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Versailles Treaty- evaluation of sources

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The terms of Versailles stirred different opinions on whether it was the correct approach in dealing with Germany and how successful these would be in maintaining peace. Collectively, all the passages reflect this view as the historians are divided on which events supposedly caused problems. Typically in some accounts, such as interpretation B and D, the peacemakers are criticised for creating problems whilst in interpretation C, Macmillan blames it on another factor which is Hitler's desire to expand. Interpretation A gives a balance by showing the German problem on one side and the resentment caused by Versailles on the other. However, there is no question that the circumstances in 1918 were incredibly complex and it was difficult to reach a resolution that would be accepted by all parties. The end of the First World War was the beginning of a complicated process for the peacemakers which involved maintaining peace as a foremost priority along with achieving their individual goals. Overy with Wheatcroft analyse the drastic change in Germany's power as they shifted from "industrial prosperity and national pride" to "political uncertainty and economic stagnation". Their report is credible as before Versailles, Germany's industry flourished with a strong foundation in coal, iron and steel. It was in effect the strongest nation in Europe with great influence on its surrounding states such as Austria and Poland. Having this opportunity, Germany exercised its power to expand as seen with Russia in this passage which brought on conflict. ...read more.


Even so, Macmillan wrongly dismisses the significance of Versailles in causing future conflict. Germany suffered huge losses and it was predictable that an attempt would be made to reverse the terms of Versailles. There was distrust between Germany and the peacemakers and unfortunately Versailles made Germany ever more anxious to restore its position and in doing so conflict was highly probable. Macmillan's judgement is further dismissed by the remilitarisation of Rhineland where the peacemakers took no action against Hitler boosting his confidence in German strength. Hence her reasoning that the peacemakers are not to be criticised is not credible as these events outline that the peacemakers were weak and ineffective which consequently encouraged Hitler to invade Czechoslovakia and Poland and ultimately led to the Second World War. The peacemaker's role wasn't a sole reason for conflict and Macmillan correctly indicates that the events leading to conflict were many and cannot be put down to Versailles. Her judgement is authentic as surely it could not have been only Versailles in 1919 that enabled the development of all the events that led to the Second World War in 1939. For instance, the Godesberg event in 1938, (Hitler requested for the right to occupy Sudetenland earlier than agreed) Hitler was more interested in his demands than keeping peace. Moreover, despite his infringement of the reparation and disarmament clauses, Britain tried to uphold peace by appeasement. The Young plan in 1929 helped ease the burden of reparation but as interpretation A concludes he still "wanted more" suggesting that the cause of conflict was further rooted than just Versailles. ...read more.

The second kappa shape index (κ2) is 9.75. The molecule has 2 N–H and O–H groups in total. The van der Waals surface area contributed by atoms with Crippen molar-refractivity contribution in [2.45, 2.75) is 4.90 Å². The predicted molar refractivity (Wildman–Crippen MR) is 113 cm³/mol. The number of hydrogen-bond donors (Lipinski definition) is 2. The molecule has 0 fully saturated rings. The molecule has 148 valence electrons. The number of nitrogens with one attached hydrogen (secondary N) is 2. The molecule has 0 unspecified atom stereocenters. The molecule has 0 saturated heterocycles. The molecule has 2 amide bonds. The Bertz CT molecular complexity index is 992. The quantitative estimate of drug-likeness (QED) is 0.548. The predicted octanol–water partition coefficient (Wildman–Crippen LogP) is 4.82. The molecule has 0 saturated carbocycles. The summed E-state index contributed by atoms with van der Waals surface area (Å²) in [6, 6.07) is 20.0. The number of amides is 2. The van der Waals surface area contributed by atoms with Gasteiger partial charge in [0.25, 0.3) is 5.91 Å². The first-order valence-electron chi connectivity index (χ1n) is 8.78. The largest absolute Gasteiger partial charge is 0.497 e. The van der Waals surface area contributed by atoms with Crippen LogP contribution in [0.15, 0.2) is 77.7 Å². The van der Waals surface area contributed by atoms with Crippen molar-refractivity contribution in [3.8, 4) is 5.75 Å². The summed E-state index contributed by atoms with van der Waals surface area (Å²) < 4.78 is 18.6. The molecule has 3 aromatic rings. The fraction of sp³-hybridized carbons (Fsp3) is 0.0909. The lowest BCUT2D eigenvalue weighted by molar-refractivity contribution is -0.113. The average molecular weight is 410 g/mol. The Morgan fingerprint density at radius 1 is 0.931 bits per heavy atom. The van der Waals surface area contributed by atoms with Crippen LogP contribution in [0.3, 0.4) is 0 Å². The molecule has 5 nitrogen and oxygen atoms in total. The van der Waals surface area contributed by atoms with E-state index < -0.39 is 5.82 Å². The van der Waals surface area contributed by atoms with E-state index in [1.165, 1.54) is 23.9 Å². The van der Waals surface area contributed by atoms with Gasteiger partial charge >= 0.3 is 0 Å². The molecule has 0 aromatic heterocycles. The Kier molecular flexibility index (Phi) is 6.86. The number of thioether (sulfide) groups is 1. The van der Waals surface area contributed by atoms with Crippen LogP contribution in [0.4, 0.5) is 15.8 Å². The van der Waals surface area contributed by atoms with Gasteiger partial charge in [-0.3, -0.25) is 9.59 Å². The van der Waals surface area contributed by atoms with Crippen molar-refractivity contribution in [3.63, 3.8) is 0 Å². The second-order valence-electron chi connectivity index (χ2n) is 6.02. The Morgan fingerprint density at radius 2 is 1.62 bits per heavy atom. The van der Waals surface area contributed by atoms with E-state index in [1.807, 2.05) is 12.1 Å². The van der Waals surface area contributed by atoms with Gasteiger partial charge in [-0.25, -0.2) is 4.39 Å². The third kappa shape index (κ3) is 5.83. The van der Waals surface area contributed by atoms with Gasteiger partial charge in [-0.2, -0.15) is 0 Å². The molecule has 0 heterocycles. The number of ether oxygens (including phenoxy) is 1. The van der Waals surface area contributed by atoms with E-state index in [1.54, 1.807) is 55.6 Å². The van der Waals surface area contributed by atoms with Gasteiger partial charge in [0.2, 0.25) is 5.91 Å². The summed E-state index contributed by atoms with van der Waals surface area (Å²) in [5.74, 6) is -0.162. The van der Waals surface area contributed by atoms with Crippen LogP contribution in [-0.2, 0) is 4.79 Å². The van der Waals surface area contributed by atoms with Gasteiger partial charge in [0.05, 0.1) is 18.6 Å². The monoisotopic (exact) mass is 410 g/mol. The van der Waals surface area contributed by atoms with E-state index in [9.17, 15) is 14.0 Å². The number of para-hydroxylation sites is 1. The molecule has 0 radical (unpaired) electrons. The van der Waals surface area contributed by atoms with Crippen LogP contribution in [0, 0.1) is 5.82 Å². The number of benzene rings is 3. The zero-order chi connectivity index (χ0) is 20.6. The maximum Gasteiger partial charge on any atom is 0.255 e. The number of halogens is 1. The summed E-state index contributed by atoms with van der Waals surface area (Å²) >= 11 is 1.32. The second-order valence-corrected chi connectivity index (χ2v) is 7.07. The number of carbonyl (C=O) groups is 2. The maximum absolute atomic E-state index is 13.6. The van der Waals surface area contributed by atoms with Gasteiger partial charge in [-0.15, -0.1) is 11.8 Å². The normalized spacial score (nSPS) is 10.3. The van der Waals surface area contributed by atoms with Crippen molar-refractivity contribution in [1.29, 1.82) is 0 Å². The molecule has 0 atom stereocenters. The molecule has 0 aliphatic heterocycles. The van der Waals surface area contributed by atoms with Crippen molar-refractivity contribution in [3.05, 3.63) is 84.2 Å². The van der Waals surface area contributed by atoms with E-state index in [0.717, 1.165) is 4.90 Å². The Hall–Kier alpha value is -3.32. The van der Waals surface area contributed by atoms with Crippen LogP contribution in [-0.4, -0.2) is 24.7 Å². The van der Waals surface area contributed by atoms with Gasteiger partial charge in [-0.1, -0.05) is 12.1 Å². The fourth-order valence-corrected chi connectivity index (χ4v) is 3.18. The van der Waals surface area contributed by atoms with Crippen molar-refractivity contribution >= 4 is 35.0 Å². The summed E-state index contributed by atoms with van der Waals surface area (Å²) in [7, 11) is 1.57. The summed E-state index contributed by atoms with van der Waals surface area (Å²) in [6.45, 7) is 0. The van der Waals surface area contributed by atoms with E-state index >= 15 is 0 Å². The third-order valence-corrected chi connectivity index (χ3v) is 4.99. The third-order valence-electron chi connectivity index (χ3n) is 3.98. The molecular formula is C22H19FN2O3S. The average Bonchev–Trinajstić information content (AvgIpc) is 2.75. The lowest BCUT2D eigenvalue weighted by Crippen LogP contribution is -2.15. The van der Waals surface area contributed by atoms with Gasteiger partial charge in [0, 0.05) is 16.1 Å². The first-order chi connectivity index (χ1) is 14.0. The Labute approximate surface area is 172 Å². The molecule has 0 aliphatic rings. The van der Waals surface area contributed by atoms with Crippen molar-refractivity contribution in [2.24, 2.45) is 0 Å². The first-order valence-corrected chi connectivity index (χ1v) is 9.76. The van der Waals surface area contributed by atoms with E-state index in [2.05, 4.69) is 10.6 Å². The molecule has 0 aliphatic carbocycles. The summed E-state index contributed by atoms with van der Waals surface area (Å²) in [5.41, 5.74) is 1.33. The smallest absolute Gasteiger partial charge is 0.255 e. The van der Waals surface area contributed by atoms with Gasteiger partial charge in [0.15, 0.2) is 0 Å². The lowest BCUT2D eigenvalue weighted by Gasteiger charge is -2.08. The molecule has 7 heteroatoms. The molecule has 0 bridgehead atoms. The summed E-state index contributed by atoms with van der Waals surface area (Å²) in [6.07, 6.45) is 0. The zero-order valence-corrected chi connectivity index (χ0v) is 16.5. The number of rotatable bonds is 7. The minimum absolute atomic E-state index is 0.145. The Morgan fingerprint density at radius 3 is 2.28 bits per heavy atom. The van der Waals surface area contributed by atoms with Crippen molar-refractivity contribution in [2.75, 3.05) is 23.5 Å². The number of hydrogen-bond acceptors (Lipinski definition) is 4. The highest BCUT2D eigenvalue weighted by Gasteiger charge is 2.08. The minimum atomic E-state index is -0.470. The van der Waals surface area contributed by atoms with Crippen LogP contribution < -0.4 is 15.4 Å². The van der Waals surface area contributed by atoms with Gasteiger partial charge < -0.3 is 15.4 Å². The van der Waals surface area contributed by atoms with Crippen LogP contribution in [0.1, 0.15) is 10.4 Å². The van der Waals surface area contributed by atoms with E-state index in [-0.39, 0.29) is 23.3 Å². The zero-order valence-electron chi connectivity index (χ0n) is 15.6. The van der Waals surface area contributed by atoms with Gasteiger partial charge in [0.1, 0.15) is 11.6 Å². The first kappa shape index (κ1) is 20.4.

Unlike the other historians Sharp recognises that Versailles was mainly dominated with topics of "war guilt, reparations and disarmament" and in pursuing these aims, Sharp states that they failed to "foster a new democratic Germany". This argument is invalid as after the exclusion of the Kaiser, the new government formed was democratic and Sharp wrongly overlooks this development. Germany did fall back to being a dictatorship but this was due to the unfortunate event of the World Street Crash in 1929. This took the attention of Germany and allowed it time to re-emerge as a dictatorship. Sharp is therefore incorrect in blaming the peacemakers for not ensuring democracy in Germany. Interpretation B sums up the view that the peacemakers could have been more effective and because of the weak review of Versailles peace couldn't be upheld for long. The causes of conflict in my opinion developed over a period of time after the First World War. The treaty of Versailles does have a role in this as the problems that occurred such as Germany's attempts to regain what is lost is due to the terms of Versailles. This made Hitler aware of his stronghold and consequently made him more confident to pursue his aims of expansion. In doing so, Hitler became more of a reason why the Second World War came about as he cared more about his goals than upholding the peace. Poor international relations, the harsh judgement of Versailles and the German problem meant that keeping peace after the First World War was ever more difficult and eventually it climaxed into the Second World War. ...read more.

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